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How to Generate a Non-Maskable Interrupt (NMI) or Diagnostic Interrupt in AWS (KBA7830)




KBA# 7830

Applicable Delphix Versions

Click here to view the versions of the Delphix engine to which this article applies
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The symptoms of an unresponsive server are that the system is not reachable via NFS, the GUI, SSH, console logins, et cetera, and that the EC2 console still indicates the virtual machine (VM) is running and CPU or memory resources may still be consumed. The server may respond to ping, depending on the nature of the issue. 

There are two typical sets of symptoms when an Engine becomes unresponsive:

1. The Delphix Engine NFS mounts are not responsive, and all target host IO operations fail. The web interface will not load, and attempts to login via SSH are unsuccessful as any Delphix Admin or self-service user, and no login prompt is presented when SSH connection is attempted.

2. The Delphix Engine NFS mounts are responsive, and VDB operations are not disrupted.  The web interface will not load, and attempts to login via SSH are unsuccessful as any Delphix Admin or self-service user.  A login prompt is received when SSH connection is attempted, but login attempts fail, with no password prompt following the entry of a username.

In both conditions, the hypervisor still indicates the virtual machine (VM) is running, and ping may return successfully. Memory and CPU utilization may be variable, or the VM may indicate no activity.

Should such a condition arise where the system is otherwise unreachable, a non-maskable interrupt (NMI) or diagnostic interrupt may be sent from the hypervisor to cause the Delphix operating system (DxOS) to kernel panic and generate a crash dump. The resulting crash dump can be collected by Delphix Support for further analysis.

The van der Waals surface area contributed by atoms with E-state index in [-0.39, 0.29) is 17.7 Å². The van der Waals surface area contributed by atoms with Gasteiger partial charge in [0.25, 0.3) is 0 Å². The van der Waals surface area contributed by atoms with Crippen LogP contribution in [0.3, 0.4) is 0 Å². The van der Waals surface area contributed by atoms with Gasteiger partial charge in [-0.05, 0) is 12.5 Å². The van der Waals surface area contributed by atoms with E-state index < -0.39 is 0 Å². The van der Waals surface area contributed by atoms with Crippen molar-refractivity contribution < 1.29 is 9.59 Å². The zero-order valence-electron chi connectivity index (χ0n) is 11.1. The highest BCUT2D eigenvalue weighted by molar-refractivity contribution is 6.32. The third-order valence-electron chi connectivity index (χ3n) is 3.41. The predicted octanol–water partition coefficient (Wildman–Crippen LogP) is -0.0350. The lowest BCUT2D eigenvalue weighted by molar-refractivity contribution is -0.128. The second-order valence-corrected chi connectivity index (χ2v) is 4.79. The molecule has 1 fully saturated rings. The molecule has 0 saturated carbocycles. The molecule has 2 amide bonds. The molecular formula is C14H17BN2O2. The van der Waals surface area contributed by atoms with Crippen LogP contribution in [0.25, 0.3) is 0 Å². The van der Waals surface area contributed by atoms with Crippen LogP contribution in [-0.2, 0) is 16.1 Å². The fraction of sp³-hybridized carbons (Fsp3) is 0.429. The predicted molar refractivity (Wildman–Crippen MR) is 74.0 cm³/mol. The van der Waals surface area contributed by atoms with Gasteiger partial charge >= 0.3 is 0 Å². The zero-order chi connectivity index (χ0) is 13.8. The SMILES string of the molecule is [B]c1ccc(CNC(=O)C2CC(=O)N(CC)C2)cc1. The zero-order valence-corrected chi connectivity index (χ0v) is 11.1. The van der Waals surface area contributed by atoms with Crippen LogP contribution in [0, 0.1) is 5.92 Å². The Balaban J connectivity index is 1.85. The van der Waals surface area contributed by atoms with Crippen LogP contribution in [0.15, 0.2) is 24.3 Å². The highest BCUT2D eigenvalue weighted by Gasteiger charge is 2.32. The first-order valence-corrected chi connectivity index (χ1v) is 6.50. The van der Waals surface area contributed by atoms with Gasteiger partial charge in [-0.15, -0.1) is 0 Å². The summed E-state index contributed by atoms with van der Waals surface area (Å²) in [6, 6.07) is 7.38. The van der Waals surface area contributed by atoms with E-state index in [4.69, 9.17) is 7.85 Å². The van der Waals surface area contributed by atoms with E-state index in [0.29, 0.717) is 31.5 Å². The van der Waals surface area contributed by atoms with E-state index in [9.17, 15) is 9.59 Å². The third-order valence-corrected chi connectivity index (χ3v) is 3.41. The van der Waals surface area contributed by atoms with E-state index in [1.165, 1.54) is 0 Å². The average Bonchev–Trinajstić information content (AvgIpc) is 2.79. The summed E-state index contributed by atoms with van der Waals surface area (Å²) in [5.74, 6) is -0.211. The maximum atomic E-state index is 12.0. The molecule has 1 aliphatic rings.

If the system does not respond, retry the procedure. The final recourse is to reset or power on/off the system which will not generate a core and reduces the potential for root cause analysis.

It is important to note that this procedure will not be successful in all cases. Unresponsive VMs may occur for a variety of reasons related to the guest operating system or other hypervisor issues. The following procedure is a best-effort to collect system state information at the time of the issue.


An administrative user with permissions to interface with the EC2 instance is required and the AWS EC2 CLI must be functional, as there is no web interface for this procedure at the time of article publish.

A subset of AWS EC2 instance types supported by Delphix do not support the diagnostic interrupt feature: this is an AWS EC2 limitation.  Only AWS Nitro-based instance types (except A1) support this feature.  The following AWS documentation discusses this more:

If this process is attempted in an unsupported instance type, the AWS EC2 CLI will indicate this:

An error occurred (UnsupportedOperation) when calling the SendDiagnosticInterrupt operation: This instance type does not support diagnostic interrupts.

Only Delphix engine versions and later support instance types using the Nitro hypervisor

Issuing Diagnostic Interrupt

Locate the instance ID in the EC2 Instance web interface. In the following example, our Engine name is "Delphix1"


Alternatively, the instance ID can be collected via AWS EC2 CLI. In the following example we search for the same instance name:

% aws ec2 describe-instances --filters "Name=tag:Name,Values=Delphix1" --query "Reservations[].Instances[].InstanceId"
- i-0af0379f93be843e2

Once the instance ID is located, the following command can be issued to direct EC2 to send the interrupt to the Engine:

aws ec2 send-diagnostic-interrupt --instance-id <instance ID>

If the command is successful, AWS EC2 CLI will simply return to the command prompt after a few moments.

The EC2 instance serial console will indicate OS reboot when the interrupt is received (uptime counter indicated in left column restarts at 0.000000):


And during the reboot process, if the panic dump is successful the Kernel crash dump process will start, and indicate that a dump is being saved to the Engine root filesystem (path indicated will vary based on date/time of interrupt being issued).


Following this activity, once the Engine is online and accessible, a Support log bundle can be collected through the normal interface, but the dump files generated will need to be transferred by a Delphix Support engineer via screen-sharing session for further RCA.